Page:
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The hotel itself juts out over NYC’s highline, as if it were emerging from the Hudson River itself:

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Inside, we were treated to specialty cocktails (“the Sarah” and “the Jesse”), a patio, and spectacular views:

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The cocktails looked fabulous, but with the rare exception of a half glass of wine over a fine dinner, I’m not a drinker. This is a personal decision, and not a health one (nor, in this day and age of really great Vegan wine, is it an ethics decision). As a veteran non-drinker of four or five years, however, I am a fountain of tips on how to navigate parties and events without hitting the sauce OR feeling conspicuous. The most important thing you should do is order a mocktail:

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I asked for lemon, lime, a dash of ginger beer, and soda water, all topped off with an orange slice. You can get anything you like—cranberry and soda is fabulous, too, and so are virgin mojitos. The fresher the better: I wouldn’t opt for juices from concentrate, which often have HFCS in them. But at a fine bar with really good, fresh juices, you ought to be safe.

Another note: I try to avoid simple syrup, not because refined sugar freaks me out beyond repair (I have it so rarely that I can afford to have a teaspoon here and there) but because the plain white sugar used is often processed with bone char from animals. If you happen to be lucky enough to be at a party where they use dermarara or another sort of vegan-friendly, coarse sugar to mix drinks with, that can add some pizazz to the mocktail.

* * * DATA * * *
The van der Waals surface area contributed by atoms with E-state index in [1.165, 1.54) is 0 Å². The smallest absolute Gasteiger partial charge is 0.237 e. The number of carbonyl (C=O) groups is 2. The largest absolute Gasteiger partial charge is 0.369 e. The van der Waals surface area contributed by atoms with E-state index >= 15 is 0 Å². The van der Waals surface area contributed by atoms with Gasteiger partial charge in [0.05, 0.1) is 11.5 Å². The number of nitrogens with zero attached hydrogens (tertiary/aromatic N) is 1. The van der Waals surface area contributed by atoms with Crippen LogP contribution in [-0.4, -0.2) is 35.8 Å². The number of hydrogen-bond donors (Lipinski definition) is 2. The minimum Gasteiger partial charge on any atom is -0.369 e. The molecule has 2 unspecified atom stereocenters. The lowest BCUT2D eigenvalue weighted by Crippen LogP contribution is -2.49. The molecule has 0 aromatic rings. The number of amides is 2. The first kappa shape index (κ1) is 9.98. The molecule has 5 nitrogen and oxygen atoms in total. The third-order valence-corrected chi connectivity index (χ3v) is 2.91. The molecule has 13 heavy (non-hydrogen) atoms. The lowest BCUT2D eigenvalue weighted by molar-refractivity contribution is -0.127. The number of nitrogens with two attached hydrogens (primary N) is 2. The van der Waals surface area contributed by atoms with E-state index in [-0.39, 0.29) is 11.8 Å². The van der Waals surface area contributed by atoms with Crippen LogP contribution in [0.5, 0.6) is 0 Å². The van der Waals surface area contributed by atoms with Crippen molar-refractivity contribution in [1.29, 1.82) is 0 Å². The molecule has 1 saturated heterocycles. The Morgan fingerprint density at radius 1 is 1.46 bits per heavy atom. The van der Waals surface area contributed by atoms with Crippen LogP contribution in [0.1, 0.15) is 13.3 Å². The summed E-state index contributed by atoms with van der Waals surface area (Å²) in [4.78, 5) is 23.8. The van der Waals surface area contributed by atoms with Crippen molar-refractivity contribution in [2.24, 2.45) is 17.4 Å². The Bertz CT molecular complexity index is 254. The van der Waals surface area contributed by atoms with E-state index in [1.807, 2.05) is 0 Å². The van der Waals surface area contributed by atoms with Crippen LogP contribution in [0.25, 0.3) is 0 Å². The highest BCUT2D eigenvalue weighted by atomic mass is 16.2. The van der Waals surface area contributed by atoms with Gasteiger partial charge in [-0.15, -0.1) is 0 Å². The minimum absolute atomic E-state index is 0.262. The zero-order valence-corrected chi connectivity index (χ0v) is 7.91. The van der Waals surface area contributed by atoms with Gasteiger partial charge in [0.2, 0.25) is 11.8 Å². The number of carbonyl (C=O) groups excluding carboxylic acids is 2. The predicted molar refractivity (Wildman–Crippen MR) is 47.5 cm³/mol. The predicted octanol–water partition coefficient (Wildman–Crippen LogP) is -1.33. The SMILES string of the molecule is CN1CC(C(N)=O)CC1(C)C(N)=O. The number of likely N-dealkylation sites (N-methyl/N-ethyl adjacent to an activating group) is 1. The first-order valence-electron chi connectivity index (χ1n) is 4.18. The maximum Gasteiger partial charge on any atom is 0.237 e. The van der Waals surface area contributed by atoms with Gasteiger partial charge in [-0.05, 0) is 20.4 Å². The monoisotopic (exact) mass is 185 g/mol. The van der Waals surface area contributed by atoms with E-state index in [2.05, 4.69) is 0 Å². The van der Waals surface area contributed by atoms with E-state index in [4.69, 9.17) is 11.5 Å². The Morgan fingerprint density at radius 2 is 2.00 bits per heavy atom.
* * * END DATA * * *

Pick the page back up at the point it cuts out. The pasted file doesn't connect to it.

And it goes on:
Or, if you’re a purist, go with lemon, soda, and a twist of lime. It’s my personal favorite refresher, and almost always travels the room with me at cocktail parties.

No matter what, don’t be ashamed or feel awkward about having a non-drinking evening! If you carry anything in your hand, it’s highly unlikely that other guests will notice. And even if they do, you can always just shrug and say you weren’t in the mood. There is tremendous social pressure to drink alcohol at each and every gathering we go to, and while it’s fine to enjoy some drinks if you want to, I think a lot of people drink without any real desire to. This can add needless morning fatigue to your life, and if you happen to be watching your weight, it’s a lot of unnecessary calories, too. Before you go out, take stock of your mood and cravings: if you want a cocktail, enjoy a great one, or a good glass of wine. If you’re really not in the mood, but are planning on drinking purely out of habit, why not test the waters and go virgin for a night? You’d be surprised how much clarity, energy, and fun can ensue.

I spent the evening catching up with a lot of very dear former coworkers. The FSG bonds go deep, and this was like a mini-homecoming for me: